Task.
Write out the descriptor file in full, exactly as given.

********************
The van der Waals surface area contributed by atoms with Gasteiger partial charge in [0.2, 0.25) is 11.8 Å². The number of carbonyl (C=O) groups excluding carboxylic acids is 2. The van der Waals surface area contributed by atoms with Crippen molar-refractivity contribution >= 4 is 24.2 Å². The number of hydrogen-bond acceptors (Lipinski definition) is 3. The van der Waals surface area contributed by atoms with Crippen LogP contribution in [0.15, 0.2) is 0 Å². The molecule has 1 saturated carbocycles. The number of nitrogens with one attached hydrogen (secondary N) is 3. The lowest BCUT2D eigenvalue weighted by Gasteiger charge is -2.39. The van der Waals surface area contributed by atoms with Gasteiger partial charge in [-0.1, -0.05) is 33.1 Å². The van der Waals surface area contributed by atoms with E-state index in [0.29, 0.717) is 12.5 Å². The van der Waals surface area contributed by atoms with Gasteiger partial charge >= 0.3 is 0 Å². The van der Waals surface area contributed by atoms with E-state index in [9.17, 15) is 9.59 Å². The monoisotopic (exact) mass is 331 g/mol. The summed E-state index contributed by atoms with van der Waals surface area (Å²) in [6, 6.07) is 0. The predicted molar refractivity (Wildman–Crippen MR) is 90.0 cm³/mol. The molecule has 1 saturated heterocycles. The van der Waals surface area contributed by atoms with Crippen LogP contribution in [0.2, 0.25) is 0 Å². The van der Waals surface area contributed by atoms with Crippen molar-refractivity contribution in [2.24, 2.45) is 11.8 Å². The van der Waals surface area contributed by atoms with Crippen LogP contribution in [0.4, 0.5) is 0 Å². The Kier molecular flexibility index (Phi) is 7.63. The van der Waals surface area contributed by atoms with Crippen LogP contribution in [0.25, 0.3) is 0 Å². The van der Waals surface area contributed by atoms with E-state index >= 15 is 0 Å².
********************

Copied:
The van der Waals surface area contributed by atoms with Gasteiger partial charge in [0.2, 0.25) is 11.8 Å². The number of carbonyl (C=O) groups excluding carboxylic acids is 2. The van der Waals surface area contributed by atoms with Crippen molar-refractivity contribution >= 4 is 24.2 Å². The number of hydrogen-bond acceptors (Lipinski definition) is 3. The van der Waals surface area contributed by atoms with Crippen LogP contribution in [0.15, 0.2) is 0 Å². The molecule has 1 saturated carbocycles. The number of nitrogens with one attached hydrogen (secondary N) is 3. The lowest BCUT2D eigenvalue weighted by Gasteiger charge is -2.39. The van der Waals surface area contributed by atoms with Gasteiger partial charge in [-0.1, -0.05) is 33.1 Å². The van der Waals surface area contributed by atoms with E-state index in [0.29, 0.717) is 12.5 Å². The van der Waals surface area contributed by atoms with Gasteiger partial charge >= 0.3 is 0 Å². The van der Waals surface area contributed by atoms with E-state index in [9.17, 15) is 9.59 Å². The monoisotopic (exact) mass is 331 g/mol. The summed E-state index contributed by atoms with van der Waals surface area (Å²) in [6, 6.07) is 0. The predicted molar refractivity (Wildman–Crippen MR) is 90.0 cm³/mol. The molecule has 1 saturated heterocycles. The van der Waals surface area contributed by atoms with Crippen LogP contribution in [0.2, 0.25) is 0 Å². The van der Waals surface area contributed by atoms with Crippen molar-refractivity contribution in [2.24, 2.45) is 11.8 Å². The van der Waals surface area contributed by atoms with Crippen LogP contribution in [0.4, 0.5) is 0 Å². The Kier molecular flexibility index (Phi) is 7.63. The van der Waals surface area contributed by atoms with Crippen LogP contribution in [0.25, 0.3) is 0 Å². The van der Waals surface area contributed by atoms with E-state index >= 15 is 0 Å².